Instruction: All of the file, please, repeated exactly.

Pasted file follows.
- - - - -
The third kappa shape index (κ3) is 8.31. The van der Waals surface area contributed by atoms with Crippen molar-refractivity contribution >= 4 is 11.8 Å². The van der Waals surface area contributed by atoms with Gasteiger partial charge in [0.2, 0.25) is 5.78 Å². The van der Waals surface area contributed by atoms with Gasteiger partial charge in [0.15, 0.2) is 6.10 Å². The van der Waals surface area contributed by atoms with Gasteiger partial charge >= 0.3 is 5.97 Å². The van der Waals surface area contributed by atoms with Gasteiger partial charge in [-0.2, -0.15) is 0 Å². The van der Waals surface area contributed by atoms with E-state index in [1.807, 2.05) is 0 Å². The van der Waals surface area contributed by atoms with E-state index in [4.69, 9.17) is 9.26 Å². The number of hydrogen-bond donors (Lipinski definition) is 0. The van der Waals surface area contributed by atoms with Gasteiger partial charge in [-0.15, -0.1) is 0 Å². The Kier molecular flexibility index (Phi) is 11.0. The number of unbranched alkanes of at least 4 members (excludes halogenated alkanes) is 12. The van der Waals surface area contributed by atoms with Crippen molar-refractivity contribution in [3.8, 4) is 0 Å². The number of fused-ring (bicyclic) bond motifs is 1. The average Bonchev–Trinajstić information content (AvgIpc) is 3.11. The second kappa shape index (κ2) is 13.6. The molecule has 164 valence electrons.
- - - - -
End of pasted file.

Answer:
The third kappa shape index (κ3) is 8.31. The van der Waals surface area contributed by atoms with Crippen molar-refractivity contribution >= 4 is 11.8 Å². The van der Waals surface area contributed by atoms with Gasteiger partial charge in [0.2, 0.25) is 5.78 Å². The van der Waals surface area contributed by atoms with Gasteiger partial charge in [0.15, 0.2) is 6.10 Å². The van der Waals surface area contributed by atoms with Gasteiger partial charge >= 0.3 is 5.97 Å². The van der Waals surface area contributed by atoms with Gasteiger partial charge in [-0.2, -0.15) is 0 Å². The van der Waals surface area contributed by atoms with E-state index in [1.807, 2.05) is 0 Å². The van der Waals surface area contributed by atoms with E-state index in [4.69, 9.17) is 9.26 Å². The number of hydrogen-bond donors (Lipinski definition) is 0. The van der Waals surface area contributed by atoms with Gasteiger partial charge in [-0.15, -0.1) is 0 Å². The Kier molecular flexibility index (Phi) is 11.0. The number of unbranched alkanes of at least 4 members (excludes halogenated alkanes) is 12. The van der Waals surface area contributed by atoms with Crippen molar-refractivity contribution in [3.8, 4) is 0 Å². The number of fused-ring (bicyclic) bond motifs is 1. The average Bonchev–Trinajstić information content (AvgIpc) is 3.11. The second kappa shape index (κ2) is 13.6. The molecule has 164 valence electrons.